Food is a critical part of daily life. As gentrification begins to push longtime residents out, food deserts become a way of displacing people. A woman in New York seeks to ensure healthy food generates through the community.
Food Justice in the BX
In addition, Bronx food justice activist and urban farmer Tanya Fields founded the BLK ProjeK in 2009 to address food justice and economic development by harnessing the local, good food movement and creating small business and career opportunities for underserved women and youth of color.
The BLK ProjeK works in conjunction with Libertad Urban Farm project and Farm Stand Box, two business models created by Fields. Libertad is an urban farm that relies heavily on community volunteers and interns to cultivate organically-grown whole food.
Produce from Libertad is combined with foods (eggs, honey, meat) grown by New York State farmers for inclusion in the Farm Stand Box, an affordable box of legumes, produce, and some vegan options that can be purchased with SNAP/EBT dollars. She also works with mothers and children in cooking and eating healthier meals.
Norfolk Food Activist
For Felicia Amos, juicing saved her grandmother’s life. Stubborn and resistant to change, Amos’ grandmother was facing heart surgery because of heart disease. Amos researched holistic methods of healing and decided to take a chance on juicing. Her grandmother complied though leery of having to give up some of the fatty, salty, and sugary foods she grown accustomed to eating for decades. That was several years ago. Her grandmother continues to juice organic vegetables and fruit.
Amos is the owner of a successful juicing business in the heart of one Norfolk, Virginia’s food deserts. Just Pic’d Juices sits in a strip mall not far from a dozen or so fast food restaurants, corner stores selling junk foods, cigarettes, and liquor, and where heart disease, diabetes, and high blood pressure are ‘normal’ medical conditions.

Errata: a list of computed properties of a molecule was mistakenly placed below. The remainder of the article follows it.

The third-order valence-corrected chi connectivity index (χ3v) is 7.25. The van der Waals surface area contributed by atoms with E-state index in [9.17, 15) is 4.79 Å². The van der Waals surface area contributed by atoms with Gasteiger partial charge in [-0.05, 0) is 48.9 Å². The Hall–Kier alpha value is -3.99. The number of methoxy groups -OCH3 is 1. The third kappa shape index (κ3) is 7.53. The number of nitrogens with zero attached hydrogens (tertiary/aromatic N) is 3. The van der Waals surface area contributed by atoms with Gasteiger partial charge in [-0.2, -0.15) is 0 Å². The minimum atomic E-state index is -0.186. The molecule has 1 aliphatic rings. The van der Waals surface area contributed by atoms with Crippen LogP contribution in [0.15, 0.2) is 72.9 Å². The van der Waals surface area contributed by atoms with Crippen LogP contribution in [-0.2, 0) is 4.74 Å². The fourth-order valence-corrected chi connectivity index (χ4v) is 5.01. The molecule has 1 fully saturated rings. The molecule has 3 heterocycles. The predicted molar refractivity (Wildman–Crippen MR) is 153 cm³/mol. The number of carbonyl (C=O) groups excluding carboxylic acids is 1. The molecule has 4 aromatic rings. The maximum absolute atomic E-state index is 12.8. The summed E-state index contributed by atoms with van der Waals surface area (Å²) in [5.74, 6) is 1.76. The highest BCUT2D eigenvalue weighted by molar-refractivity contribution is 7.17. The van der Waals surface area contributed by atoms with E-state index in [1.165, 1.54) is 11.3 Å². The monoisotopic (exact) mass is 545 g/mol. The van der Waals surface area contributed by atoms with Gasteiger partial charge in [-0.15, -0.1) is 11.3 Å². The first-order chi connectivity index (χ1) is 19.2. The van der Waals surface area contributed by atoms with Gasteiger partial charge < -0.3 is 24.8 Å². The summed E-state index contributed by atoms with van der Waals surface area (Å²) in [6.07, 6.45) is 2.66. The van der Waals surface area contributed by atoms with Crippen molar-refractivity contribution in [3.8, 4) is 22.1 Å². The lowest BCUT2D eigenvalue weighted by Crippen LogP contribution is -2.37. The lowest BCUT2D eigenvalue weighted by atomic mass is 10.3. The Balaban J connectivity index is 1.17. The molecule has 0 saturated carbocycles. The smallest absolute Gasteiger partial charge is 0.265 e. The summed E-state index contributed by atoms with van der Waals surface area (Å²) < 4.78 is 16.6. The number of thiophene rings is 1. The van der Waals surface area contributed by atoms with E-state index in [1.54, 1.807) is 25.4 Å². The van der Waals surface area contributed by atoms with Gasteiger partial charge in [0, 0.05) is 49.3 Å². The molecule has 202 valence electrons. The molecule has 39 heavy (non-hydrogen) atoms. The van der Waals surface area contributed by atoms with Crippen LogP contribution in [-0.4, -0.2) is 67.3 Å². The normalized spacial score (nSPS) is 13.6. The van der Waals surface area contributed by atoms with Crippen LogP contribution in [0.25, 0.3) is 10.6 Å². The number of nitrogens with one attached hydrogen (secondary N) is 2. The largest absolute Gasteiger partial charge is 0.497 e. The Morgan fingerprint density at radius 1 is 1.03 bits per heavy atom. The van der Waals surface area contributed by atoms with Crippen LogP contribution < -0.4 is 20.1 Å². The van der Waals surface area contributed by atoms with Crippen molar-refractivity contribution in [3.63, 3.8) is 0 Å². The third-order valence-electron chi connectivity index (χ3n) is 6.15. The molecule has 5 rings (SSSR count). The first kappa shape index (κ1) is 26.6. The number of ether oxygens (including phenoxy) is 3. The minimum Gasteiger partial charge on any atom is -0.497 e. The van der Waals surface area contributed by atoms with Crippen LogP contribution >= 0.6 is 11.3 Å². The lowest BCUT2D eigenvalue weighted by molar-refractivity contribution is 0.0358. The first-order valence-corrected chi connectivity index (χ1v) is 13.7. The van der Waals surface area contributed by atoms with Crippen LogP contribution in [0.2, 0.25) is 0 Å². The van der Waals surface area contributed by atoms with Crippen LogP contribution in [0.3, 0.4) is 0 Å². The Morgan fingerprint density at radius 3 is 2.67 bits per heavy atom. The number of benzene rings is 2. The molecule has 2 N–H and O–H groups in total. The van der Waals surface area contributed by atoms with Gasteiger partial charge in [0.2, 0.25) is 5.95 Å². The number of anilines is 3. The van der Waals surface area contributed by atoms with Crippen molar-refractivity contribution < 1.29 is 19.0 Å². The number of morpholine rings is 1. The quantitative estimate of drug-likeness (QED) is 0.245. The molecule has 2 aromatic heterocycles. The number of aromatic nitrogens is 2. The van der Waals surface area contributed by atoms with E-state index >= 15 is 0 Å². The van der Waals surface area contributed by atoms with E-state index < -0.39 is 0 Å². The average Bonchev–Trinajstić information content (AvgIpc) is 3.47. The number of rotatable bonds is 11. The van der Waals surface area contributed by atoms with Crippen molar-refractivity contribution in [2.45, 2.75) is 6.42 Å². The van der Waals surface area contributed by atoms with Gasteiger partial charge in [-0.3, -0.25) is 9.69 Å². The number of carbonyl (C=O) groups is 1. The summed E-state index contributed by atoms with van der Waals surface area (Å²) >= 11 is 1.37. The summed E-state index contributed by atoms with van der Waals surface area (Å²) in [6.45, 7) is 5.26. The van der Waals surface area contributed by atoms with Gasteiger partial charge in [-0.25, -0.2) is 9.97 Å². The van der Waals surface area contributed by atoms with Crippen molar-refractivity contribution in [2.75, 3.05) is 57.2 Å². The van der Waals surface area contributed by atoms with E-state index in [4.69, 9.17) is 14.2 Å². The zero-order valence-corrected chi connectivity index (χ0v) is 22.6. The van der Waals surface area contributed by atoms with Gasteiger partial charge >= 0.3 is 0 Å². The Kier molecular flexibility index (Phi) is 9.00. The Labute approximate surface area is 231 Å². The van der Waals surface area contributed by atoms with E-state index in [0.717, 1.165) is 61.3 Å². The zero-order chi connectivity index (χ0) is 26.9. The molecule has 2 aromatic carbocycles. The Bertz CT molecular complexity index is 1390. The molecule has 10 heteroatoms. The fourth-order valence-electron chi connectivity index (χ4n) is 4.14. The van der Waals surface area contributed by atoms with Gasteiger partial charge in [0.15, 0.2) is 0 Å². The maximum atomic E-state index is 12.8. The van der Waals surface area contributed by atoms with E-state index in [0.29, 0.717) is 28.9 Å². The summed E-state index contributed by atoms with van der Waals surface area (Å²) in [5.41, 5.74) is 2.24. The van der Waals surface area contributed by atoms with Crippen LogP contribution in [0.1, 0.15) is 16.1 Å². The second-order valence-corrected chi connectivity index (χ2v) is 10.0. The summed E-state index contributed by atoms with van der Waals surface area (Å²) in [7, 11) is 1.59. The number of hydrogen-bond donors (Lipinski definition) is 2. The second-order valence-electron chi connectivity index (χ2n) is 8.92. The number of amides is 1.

Yet, in less than three years, Amos’ business has become the go-to place for neighborhood regulars seeking to improve the quality of their lives by improving their health. One of the secrets to her success has been changing the way whole foods and healthy food preparation is discussed in poor communities. Amos teaches that good health takes commitment and education that removes the elitism often associated with practices such as juicing. The late Dick Gregory was a fan of her activism and healthy-living advocacy.
Every last one of these women is removed from the glitz of reality TV food stardom and celebrity chefs. Their focus on building and maintaining sustainable communities with food entrepreneurship is furthering the work of black women that pre-dates the end of slavery in this country.
They follow in the steps of Rose Nicaud, an enslaved woman who bought her own freedom by selling coffee in New Orleans. They feed movements like Georgia Gilmore who sold pastries and dinners from her makeshift home kitchen restaurant in Montgomery, Alabama. And they create cottage industries like the Gordonsville waiter-carriers who sold fried chicken dinners to whites on trains in Virginia.
Food continues to be the answer to a number of woes. Primarily black and poor neighborhoods in food deserts or areas with grocers selling expensive pesticide-laden produce are experiencing revivals in practices that sustained black women and their families years ago.